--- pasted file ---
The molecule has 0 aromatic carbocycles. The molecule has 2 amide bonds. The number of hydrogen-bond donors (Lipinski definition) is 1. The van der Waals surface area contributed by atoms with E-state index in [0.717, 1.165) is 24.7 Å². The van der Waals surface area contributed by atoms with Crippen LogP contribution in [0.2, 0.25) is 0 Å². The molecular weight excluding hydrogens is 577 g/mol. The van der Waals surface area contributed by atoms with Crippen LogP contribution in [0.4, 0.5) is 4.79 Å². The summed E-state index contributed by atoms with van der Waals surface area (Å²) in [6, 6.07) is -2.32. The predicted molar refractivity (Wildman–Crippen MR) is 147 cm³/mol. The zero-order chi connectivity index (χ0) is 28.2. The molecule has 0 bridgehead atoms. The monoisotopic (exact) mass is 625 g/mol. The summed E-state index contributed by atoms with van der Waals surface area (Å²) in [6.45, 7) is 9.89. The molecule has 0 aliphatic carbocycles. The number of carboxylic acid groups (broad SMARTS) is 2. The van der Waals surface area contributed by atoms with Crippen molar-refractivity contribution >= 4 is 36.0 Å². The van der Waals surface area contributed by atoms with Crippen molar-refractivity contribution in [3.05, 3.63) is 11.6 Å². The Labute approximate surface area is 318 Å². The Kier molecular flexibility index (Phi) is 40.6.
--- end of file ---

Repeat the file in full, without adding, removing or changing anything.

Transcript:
The molecule has 0 aromatic carbocycles. The molecule has 2 amide bonds. The number of hydrogen-bond donors (Lipinski definition) is 1. The van der Waals surface area contributed by atoms with E-state index in [0.717, 1.165) is 24.7 Å². The van der Waals surface area contributed by atoms with Crippen LogP contribution in [0.2, 0.25) is 0 Å². The molecular weight excluding hydrogens is 577 g/mol. The van der Waals surface area contributed by atoms with Crippen LogP contribution in [0.4, 0.5) is 4.79 Å². The summed E-state index contributed by atoms with van der Waals surface area (Å²) in [6, 6.07) is -2.32. The predicted molar refractivity (Wildman–Crippen MR) is 147 cm³/mol. The zero-order chi connectivity index (χ0) is 28.2. The molecule has 0 bridgehead atoms. The monoisotopic (exact) mass is 625 g/mol. The summed E-state index contributed by atoms with van der Waals surface area (Å²) in [6.45, 7) is 9.89. The molecule has 0 aliphatic carbocycles. The number of carboxylic acid groups (broad SMARTS) is 2. The van der Waals surface area contributed by atoms with Crippen molar-refractivity contribution >= 4 is 36.0 Å². The van der Waals surface area contributed by atoms with Crippen molar-refractivity contribution in [3.05, 3.63) is 11.6 Å². The Labute approximate surface area is 318 Å². The Kier molecular flexibility index (Phi) is 40.6.